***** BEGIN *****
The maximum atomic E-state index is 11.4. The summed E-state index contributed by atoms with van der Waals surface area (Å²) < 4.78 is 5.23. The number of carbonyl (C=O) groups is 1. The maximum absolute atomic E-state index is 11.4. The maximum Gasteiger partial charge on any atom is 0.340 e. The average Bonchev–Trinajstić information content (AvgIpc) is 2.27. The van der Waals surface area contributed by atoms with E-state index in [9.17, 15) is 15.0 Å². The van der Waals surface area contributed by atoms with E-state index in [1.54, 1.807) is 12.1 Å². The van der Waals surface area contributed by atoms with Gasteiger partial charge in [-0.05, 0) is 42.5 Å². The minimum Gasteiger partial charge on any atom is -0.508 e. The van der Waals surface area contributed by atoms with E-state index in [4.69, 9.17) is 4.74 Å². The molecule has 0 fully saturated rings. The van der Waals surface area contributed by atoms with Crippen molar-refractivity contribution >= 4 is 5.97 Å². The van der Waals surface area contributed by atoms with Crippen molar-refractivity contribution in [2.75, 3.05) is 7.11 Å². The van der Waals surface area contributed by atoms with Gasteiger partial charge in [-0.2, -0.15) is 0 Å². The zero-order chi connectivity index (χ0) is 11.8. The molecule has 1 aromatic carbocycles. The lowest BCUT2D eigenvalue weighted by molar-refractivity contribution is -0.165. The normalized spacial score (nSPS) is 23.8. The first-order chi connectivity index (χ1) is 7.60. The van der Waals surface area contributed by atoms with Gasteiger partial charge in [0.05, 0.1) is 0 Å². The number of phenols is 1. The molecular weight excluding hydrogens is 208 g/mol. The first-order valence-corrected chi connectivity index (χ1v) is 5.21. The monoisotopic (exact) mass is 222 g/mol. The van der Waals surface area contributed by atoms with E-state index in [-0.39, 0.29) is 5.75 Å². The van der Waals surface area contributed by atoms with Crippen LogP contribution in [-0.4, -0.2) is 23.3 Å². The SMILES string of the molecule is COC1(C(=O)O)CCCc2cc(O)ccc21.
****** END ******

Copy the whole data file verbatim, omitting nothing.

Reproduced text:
The maximum atomic E-state index is 11.4. The summed E-state index contributed by atoms with van der Waals surface area (Å²) < 4.78 is 5.23. The number of carbonyl (C=O) groups is 1. The maximum absolute atomic E-state index is 11.4. The maximum Gasteiger partial charge on any atom is 0.340 e. The average Bonchev–Trinajstić information content (AvgIpc) is 2.27. The van der Waals surface area contributed by atoms with E-state index in [9.17, 15) is 15.0 Å². The van der Waals surface area contributed by atoms with E-state index in [1.54, 1.807) is 12.1 Å². The van der Waals surface area contributed by atoms with Gasteiger partial charge in [-0.05, 0) is 42.5 Å². The minimum Gasteiger partial charge on any atom is -0.508 e. The van der Waals surface area contributed by atoms with E-state index in [4.69, 9.17) is 4.74 Å². The molecule has 0 fully saturated rings. The van der Waals surface area contributed by atoms with Crippen molar-refractivity contribution >= 4 is 5.97 Å². The van der Waals surface area contributed by atoms with Crippen molar-refractivity contribution in [2.75, 3.05) is 7.11 Å². The van der Waals surface area contributed by atoms with Gasteiger partial charge in [-0.2, -0.15) is 0 Å². The zero-order chi connectivity index (χ0) is 11.8. The molecule has 1 aromatic carbocycles. The lowest BCUT2D eigenvalue weighted by molar-refractivity contribution is -0.165. The normalized spacial score (nSPS) is 23.8. The first-order chi connectivity index (χ1) is 7.60. The van der Waals surface area contributed by atoms with Gasteiger partial charge in [0.05, 0.1) is 0 Å². The number of phenols is 1. The molecular weight excluding hydrogens is 208 g/mol. The first-order valence-corrected chi connectivity index (χ1v) is 5.21. The monoisotopic (exact) mass is 222 g/mol. The van der Waals surface area contributed by atoms with E-state index in [-0.39, 0.29) is 5.75 Å². The van der Waals surface area contributed by atoms with Crippen LogP contribution in [-0.4, -0.2) is 23.3 Å². The SMILES string of the molecule is COC1(C(=O)O)CCCc2cc(O)ccc21.